How to improve your reputation as an employer brand and attract more freelancers/contractors

An employer brand, according to Universum Global, is “the process of promoting a company, or an organisation, as the employer of choice to the desired target group, one which a company needs and wants to recruit and retain.” All employers have an employer brand, whether they’re aware of it or not, which makes it a fundamental element of your strategy. In this article, we’ll show you how to build and breathe an employer brand that appeals to freelancers, providing you with a durable advantage over the competition.

To start, it’s helpful to understand exactly what qualities freelancers are looking for in an employer brand. Here are some of the most important criteria from the perspective of the freelancer:

  • Great employer reputation
  • Challenging, meaningful work
  • Opportunities to build and demonstrate expertise
  • Collaborative, cooperative workplace
  • Flexibility; ability to manage work-life balance
  • Fair, respectful administrative treatment (contract, payment, reasonable administrative requirements)
  • Benefits that go beyond financial compensation

Defining an employer brand that highlights these qualities can help companies increase their chance of attracting the best contractors /freelancers. However, it’s not enough to simply define your employer brand, you have to live and breathe it. It’s important to point out that not all of these areas are under the control of an Umbrella company, but specifically your brand reputation, administration process and additional benefits certainly are.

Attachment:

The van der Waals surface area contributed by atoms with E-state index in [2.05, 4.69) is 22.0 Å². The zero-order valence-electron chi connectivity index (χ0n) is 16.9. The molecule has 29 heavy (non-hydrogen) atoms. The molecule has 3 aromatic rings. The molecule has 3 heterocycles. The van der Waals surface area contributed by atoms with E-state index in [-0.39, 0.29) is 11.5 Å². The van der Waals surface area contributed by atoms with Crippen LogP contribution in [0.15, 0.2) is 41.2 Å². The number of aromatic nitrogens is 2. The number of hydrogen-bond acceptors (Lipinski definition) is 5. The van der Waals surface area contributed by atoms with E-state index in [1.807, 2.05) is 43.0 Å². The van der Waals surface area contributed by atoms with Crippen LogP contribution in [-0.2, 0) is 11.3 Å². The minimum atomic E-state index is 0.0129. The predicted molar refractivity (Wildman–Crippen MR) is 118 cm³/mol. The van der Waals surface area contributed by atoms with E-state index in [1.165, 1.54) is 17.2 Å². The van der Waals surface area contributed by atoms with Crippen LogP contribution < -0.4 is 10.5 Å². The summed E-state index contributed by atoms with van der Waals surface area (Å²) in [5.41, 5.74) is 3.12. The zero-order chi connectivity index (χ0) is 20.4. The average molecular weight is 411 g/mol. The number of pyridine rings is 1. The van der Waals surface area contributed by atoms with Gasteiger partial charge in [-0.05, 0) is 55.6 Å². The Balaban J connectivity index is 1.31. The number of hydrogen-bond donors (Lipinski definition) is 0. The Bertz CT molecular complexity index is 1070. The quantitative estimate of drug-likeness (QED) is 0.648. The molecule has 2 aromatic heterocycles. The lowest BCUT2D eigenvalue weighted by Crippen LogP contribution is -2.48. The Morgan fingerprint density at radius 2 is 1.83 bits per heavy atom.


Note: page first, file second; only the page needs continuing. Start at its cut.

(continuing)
When looking at employer brands the single most important factor for freelancers is authenticity. False promises never serve companies well, no matter if it’s to their consumer or their employees. Research by Towers Watson found that companies that invest in their employer brand were five times more likely to report highly engaged employees, and tended to perform above the competition that invested less in their employer brand. This suggests that by showing your freelancers you are willing to invest in them, they are more likely to engage with you further, stay with you longer and advocate your employer brand.

In summary, as organisations turn towards freelancers and contractors to achieve their business goals, umbrella companies will need to focus on their workers more and more. At Perkbox, we help companies acquire, engage and retain contractors by offering a range of financial, emotional and physical benefits for them and their families. Visit www.perkbox.co.uk to find out more!

Written by FCSA Business Partner, Perkbox.

 

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